This and other articles last week reporting that the Rothschilds and the Rockefellers are joining together to expand their wealth advisory and asset management enterprises reminds me of a story I’ve wanted to see for a long time: In an age when we’re entranced by the wealth of twentysomething dot-commers, someone should look at some of the old-name American fortunes and see how much wealth remains today for the dozens, or hundreds, of their descendants.

We know from this story and others that the Rockefellers still maintain an office that manages the family’s wealth (and, in fact, has expanded to manage other families’ fortunes). But how are they doing? What’s a teenage or twentysomething Rockefeller worth today? What about the Morgans, the Goulds, the Vanderbilts, the Astors, the Flaglers? Or the Kennedys? Who’s still doing well? Who’s down and out, and why?

2. Why no bunts?

Unless you’re a baseball fan, or maybe unless you’re a Yankee fan, you may not care about this, though you should, because it could be a story about ego overwhelming pragmatism. With baseball teams overshifting their defenses this year more than ever to snag hard grounders and line drives from lefty pull hitters, why aren’t any of the power lefties simply bunting down the third-base line for an almost sure single or maybe even a double? After all, the best hitters only succeed 3 times out of 10, while this is probably a 9-out-of-10 proposition.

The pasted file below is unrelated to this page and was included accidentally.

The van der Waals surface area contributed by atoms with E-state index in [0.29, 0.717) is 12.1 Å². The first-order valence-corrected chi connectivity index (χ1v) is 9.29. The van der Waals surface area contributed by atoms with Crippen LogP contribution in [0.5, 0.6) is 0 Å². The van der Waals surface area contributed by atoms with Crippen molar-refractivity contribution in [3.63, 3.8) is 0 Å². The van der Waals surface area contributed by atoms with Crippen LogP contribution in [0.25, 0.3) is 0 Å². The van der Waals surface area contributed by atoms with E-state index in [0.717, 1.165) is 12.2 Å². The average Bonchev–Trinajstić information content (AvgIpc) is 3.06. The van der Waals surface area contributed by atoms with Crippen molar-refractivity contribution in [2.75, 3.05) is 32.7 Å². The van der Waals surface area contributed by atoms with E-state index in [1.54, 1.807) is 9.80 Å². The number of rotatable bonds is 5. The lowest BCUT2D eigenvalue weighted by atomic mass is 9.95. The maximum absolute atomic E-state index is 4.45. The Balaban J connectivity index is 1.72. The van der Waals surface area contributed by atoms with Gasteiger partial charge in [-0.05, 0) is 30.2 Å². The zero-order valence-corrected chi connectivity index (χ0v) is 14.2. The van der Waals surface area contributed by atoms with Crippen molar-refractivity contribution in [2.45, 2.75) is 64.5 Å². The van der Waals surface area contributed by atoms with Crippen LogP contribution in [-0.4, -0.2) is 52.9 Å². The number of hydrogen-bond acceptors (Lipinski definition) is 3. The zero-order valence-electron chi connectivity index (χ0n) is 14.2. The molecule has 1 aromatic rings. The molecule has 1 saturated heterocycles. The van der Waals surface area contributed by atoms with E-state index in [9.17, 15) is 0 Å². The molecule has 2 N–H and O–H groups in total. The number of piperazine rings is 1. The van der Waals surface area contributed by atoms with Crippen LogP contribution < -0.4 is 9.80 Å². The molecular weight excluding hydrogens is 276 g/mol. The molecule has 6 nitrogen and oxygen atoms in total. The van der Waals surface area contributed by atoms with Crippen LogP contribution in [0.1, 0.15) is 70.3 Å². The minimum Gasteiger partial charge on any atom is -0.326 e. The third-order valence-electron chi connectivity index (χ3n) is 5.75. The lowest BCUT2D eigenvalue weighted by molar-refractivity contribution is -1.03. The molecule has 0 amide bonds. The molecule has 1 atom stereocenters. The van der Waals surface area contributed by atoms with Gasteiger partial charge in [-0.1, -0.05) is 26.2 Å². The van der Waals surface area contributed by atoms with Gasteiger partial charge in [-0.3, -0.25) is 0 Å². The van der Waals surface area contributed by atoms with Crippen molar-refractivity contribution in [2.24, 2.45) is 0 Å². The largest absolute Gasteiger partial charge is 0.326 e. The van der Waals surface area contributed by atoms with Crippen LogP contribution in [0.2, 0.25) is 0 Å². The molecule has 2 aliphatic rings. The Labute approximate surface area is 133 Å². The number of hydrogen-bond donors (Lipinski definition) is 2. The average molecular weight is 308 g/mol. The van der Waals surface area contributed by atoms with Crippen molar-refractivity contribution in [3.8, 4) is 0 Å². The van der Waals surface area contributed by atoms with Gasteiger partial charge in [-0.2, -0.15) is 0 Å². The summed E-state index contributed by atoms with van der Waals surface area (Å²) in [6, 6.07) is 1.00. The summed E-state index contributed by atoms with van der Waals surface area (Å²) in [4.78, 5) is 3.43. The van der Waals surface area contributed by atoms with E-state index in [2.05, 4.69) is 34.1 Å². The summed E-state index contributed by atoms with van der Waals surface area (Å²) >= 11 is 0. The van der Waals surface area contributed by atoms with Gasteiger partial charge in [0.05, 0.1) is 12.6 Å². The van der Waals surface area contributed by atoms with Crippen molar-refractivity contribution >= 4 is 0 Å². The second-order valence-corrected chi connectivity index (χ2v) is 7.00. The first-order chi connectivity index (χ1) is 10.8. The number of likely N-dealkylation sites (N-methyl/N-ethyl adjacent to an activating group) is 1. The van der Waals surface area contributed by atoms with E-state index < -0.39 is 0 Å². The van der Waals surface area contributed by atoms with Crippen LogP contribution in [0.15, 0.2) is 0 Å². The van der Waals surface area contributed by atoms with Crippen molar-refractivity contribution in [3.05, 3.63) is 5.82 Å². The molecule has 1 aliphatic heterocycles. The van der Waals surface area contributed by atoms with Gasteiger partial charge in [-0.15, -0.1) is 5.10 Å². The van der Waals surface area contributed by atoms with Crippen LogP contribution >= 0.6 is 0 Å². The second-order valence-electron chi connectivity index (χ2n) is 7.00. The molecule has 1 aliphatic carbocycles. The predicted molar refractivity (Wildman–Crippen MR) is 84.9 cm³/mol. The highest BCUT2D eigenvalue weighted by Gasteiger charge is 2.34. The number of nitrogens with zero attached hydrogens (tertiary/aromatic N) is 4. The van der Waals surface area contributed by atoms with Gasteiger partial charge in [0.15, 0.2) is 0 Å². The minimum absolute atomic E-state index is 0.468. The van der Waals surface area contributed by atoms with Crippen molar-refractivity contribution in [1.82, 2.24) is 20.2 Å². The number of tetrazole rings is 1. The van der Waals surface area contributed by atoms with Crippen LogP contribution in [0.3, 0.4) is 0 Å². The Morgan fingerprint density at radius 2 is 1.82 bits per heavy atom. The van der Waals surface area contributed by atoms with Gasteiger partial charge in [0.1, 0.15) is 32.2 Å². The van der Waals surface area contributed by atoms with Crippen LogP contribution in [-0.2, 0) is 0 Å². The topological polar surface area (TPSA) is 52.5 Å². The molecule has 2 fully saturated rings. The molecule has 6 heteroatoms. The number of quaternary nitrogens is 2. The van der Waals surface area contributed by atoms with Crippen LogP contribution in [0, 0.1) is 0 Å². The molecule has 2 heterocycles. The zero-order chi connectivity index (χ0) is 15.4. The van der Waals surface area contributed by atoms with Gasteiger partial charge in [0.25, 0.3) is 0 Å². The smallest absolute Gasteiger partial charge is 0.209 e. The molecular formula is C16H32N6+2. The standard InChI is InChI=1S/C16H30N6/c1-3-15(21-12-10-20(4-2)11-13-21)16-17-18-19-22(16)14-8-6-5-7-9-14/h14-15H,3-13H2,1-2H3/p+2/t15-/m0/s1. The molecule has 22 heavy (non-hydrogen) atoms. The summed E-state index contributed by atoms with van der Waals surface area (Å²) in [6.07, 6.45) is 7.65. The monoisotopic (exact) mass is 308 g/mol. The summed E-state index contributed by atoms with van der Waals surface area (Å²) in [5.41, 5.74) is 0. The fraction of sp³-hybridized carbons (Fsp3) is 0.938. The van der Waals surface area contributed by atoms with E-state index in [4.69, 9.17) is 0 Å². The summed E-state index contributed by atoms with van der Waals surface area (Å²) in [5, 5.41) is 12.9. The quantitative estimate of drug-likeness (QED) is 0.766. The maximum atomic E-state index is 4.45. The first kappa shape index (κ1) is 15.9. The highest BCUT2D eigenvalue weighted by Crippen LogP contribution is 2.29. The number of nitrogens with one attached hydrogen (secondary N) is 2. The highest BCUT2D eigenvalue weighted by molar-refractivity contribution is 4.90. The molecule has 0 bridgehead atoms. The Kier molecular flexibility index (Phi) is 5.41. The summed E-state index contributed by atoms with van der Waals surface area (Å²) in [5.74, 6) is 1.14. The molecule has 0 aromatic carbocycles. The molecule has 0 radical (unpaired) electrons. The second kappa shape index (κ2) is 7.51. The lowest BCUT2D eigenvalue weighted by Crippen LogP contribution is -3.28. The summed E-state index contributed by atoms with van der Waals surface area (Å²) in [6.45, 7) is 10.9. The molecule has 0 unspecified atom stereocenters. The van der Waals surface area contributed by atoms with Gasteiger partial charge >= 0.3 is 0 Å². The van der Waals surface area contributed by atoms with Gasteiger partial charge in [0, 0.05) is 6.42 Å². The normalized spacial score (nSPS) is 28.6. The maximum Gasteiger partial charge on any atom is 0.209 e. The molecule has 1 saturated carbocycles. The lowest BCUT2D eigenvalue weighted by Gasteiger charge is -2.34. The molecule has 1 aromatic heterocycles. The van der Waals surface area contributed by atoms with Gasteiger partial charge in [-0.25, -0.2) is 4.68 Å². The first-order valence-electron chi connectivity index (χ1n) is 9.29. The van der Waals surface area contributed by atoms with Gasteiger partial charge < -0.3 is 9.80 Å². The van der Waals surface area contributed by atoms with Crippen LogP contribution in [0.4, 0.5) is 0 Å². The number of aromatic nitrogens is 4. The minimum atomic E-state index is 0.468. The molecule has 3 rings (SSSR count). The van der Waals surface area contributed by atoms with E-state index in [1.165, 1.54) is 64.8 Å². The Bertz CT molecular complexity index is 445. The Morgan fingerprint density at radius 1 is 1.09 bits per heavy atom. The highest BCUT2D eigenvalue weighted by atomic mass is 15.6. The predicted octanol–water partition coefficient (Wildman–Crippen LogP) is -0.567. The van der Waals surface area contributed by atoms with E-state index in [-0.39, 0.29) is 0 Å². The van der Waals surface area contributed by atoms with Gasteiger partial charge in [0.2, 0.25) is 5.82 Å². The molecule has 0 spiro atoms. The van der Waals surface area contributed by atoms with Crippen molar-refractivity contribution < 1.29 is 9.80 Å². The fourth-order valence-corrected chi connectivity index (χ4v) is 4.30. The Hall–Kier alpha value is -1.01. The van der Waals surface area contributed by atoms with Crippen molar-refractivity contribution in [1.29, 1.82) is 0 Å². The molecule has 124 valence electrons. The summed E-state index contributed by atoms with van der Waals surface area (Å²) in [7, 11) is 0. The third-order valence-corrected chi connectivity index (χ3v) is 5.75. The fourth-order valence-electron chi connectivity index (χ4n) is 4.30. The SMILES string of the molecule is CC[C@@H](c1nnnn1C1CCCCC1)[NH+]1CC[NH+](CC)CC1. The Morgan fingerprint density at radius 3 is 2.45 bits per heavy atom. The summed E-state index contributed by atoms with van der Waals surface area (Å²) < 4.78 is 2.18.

The Kennedys and Caro, Facebook IPO suits, the Edwards trial judge

Steven Brill
May 29, 2012 12:57 UTC

1. The Kennedys’ take on the Caro book:

Robert Caro’s stunning new volume on Lyndon Johnson has received enormous coverage, but one angle I haven’t seen is what the reaction to it is of John F. Kennedy family members and loyalists. Caro’s depiction of how LBJ was treated by JFK and his team (especially Robert Kennedy) during his vice-presidency and how he basically resuscitated the Kennedy administration’s domestic agenda – which seemed doomed in Congress had Kennedy lived, because of how JFK and his aides fumbled the ball on Capitol Hill – presents a pretty damning picture of the Age of Camelot. Are there any Kennedy people out there willing to argue otherwise?

2. Facebook: Race to the courthouse

The three suits claiming class action status that have been filed against Facebook, its underwriters and  Nasdaq charging various misdeeds in the run-up to its IPO would be great material for a fresh look at class action securities suits. More often than not such suits are an exercise in plaintiffs’ lawyers racing to the courthouse to file dubious claims to force defendants into making settlements that typically pay the lawyers handsomely while leaving little for their supposed clients.

The suits – one in Maryland, one in New York and a third in California – were filed within hours of news reports pinpointing Nasdaq’s screwups and the fact that analysts apparently warned some big clients, but not the rest of the buyers, that Facebook’s supplemental filing with the SEC just before the launch of the IPO might be a significant negative development. The filing noted the increasing use of mobile devices to access Facebook and explained that Facebook has so far not done well generating ad revenue from mobile traffic.